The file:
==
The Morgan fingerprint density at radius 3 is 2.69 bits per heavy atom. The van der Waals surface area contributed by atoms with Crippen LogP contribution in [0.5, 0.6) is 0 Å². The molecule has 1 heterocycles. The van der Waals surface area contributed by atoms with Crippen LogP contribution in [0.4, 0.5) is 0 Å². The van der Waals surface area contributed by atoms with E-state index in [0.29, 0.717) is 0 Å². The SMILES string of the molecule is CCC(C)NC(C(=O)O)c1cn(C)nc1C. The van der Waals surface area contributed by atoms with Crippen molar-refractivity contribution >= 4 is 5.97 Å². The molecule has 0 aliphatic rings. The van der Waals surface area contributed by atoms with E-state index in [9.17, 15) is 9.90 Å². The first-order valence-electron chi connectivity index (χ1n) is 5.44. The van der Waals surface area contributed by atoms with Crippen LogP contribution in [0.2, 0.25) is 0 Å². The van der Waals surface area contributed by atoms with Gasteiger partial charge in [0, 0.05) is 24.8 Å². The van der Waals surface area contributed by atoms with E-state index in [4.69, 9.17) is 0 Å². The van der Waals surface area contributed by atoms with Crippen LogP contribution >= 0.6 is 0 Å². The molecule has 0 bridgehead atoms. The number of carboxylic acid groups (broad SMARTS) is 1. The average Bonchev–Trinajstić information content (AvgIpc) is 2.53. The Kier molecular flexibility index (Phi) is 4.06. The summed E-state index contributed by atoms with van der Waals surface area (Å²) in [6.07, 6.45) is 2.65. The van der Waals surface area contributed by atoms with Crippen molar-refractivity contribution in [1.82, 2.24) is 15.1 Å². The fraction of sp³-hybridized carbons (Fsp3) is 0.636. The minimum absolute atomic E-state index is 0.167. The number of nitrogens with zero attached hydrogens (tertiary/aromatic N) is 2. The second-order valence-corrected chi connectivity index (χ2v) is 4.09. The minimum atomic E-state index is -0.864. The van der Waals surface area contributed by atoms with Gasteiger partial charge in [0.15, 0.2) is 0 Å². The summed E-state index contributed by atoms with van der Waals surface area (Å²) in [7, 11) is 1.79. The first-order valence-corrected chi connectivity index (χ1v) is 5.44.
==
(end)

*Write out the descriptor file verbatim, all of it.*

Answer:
The Morgan fingerprint density at radius 3 is 2.69 bits per heavy atom. The van der Waals surface area contributed by atoms with Crippen LogP contribution in [0.5, 0.6) is 0 Å². The molecule has 1 heterocycles. The van der Waals surface area contributed by atoms with Crippen LogP contribution in [0.4, 0.5) is 0 Å². The van der Waals surface area contributed by atoms with E-state index in [0.29, 0.717) is 0 Å². The SMILES string of the molecule is CCC(C)NC(C(=O)O)c1cn(C)nc1C. The van der Waals surface area contributed by atoms with Crippen molar-refractivity contribution >= 4 is 5.97 Å². The molecule has 0 aliphatic rings. The van der Waals surface area contributed by atoms with E-state index in [9.17, 15) is 9.90 Å². The first-order valence-electron chi connectivity index (χ1n) is 5.44. The van der Waals surface area contributed by atoms with Crippen LogP contribution in [0.2, 0.25) is 0 Å². The van der Waals surface area contributed by atoms with Gasteiger partial charge in [0, 0.05) is 24.8 Å². The van der Waals surface area contributed by atoms with E-state index in [4.69, 9.17) is 0 Å². The van der Waals surface area contributed by atoms with Crippen LogP contribution >= 0.6 is 0 Å². The molecule has 0 bridgehead atoms. The number of carboxylic acid groups (broad SMARTS) is 1. The average Bonchev–Trinajstić information content (AvgIpc) is 2.53. The Kier molecular flexibility index (Phi) is 4.06. The summed E-state index contributed by atoms with van der Waals surface area (Å²) in [6.07, 6.45) is 2.65. The van der Waals surface area contributed by atoms with Crippen molar-refractivity contribution in [1.82, 2.24) is 15.1 Å². The fraction of sp³-hybridized carbons (Fsp3) is 0.636. The minimum absolute atomic E-state index is 0.167. The number of nitrogens with zero attached hydrogens (tertiary/aromatic N) is 2. The second-order valence-corrected chi connectivity index (χ2v) is 4.09. The minimum atomic E-state index is -0.864. The van der Waals surface area contributed by atoms with Gasteiger partial charge in [0.15, 0.2) is 0 Å². The summed E-state index contributed by atoms with van der Waals surface area (Å²) in [7, 11) is 1.79. The first-order valence-corrected chi connectivity index (χ1v) is 5.44.